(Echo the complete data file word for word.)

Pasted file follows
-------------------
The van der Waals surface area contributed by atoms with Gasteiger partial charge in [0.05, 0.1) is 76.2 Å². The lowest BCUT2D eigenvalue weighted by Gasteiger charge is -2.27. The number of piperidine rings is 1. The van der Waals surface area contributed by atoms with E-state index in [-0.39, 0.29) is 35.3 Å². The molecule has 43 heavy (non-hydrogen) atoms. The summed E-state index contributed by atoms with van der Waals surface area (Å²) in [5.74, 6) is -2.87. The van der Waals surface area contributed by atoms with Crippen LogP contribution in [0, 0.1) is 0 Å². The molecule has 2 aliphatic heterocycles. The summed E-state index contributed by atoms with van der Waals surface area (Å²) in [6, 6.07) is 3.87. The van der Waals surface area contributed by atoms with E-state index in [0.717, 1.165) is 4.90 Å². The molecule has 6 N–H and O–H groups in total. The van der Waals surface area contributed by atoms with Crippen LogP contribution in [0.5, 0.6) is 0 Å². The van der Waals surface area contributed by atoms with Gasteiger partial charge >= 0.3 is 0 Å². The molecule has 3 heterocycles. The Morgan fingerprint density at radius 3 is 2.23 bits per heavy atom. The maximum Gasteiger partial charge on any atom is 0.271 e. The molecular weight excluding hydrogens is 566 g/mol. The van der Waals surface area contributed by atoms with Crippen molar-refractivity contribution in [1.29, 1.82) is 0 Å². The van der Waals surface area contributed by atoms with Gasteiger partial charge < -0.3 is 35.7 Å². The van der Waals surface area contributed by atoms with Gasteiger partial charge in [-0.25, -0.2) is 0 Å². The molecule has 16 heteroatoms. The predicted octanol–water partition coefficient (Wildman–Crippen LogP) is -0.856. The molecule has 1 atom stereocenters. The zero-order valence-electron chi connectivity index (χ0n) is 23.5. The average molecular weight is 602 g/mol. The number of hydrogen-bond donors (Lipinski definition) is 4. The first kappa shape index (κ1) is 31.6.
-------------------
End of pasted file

The van der Waals surface area contributed by atoms with Gasteiger partial charge in [0.05, 0.1) is 76.2 Å². The lowest BCUT2D eigenvalue weighted by Gasteiger charge is -2.27. The number of piperidine rings is 1. The van der Waals surface area contributed by atoms with E-state index in [-0.39, 0.29) is 35.3 Å². The molecule has 43 heavy (non-hydrogen) atoms. The summed E-state index contributed by atoms with van der Waals surface area (Å²) in [5.74, 6) is -2.87. The van der Waals surface area contributed by atoms with Crippen LogP contribution in [0, 0.1) is 0 Å². The molecule has 2 aliphatic heterocycles. The summed E-state index contributed by atoms with van der Waals surface area (Å²) in [6, 6.07) is 3.87. The van der Waals surface area contributed by atoms with E-state index in [0.717, 1.165) is 4.90 Å². The molecule has 6 N–H and O–H groups in total. The van der Waals surface area contributed by atoms with Crippen LogP contribution in [0.5, 0.6) is 0 Å². The van der Waals surface area contributed by atoms with Gasteiger partial charge >= 0.3 is 0 Å². The molecule has 3 heterocycles. The Morgan fingerprint density at radius 3 is 2.23 bits per heavy atom. The maximum Gasteiger partial charge on any atom is 0.271 e. The molecular weight excluding hydrogens is 566 g/mol. The van der Waals surface area contributed by atoms with Crippen molar-refractivity contribution in [1.29, 1.82) is 0 Å². The van der Waals surface area contributed by atoms with Gasteiger partial charge < -0.3 is 35.7 Å². The van der Waals surface area contributed by atoms with Gasteiger partial charge in [-0.25, -0.2) is 0 Å². The molecule has 16 heteroatoms. The predicted octanol–water partition coefficient (Wildman–Crippen LogP) is -0.856. The molecule has 1 atom stereocenters. The zero-order valence-electron chi connectivity index (χ0n) is 23.5. The average molecular weight is 602 g/mol. The number of hydrogen-bond donors (Lipinski definition) is 4. The first kappa shape index (κ1) is 31.6.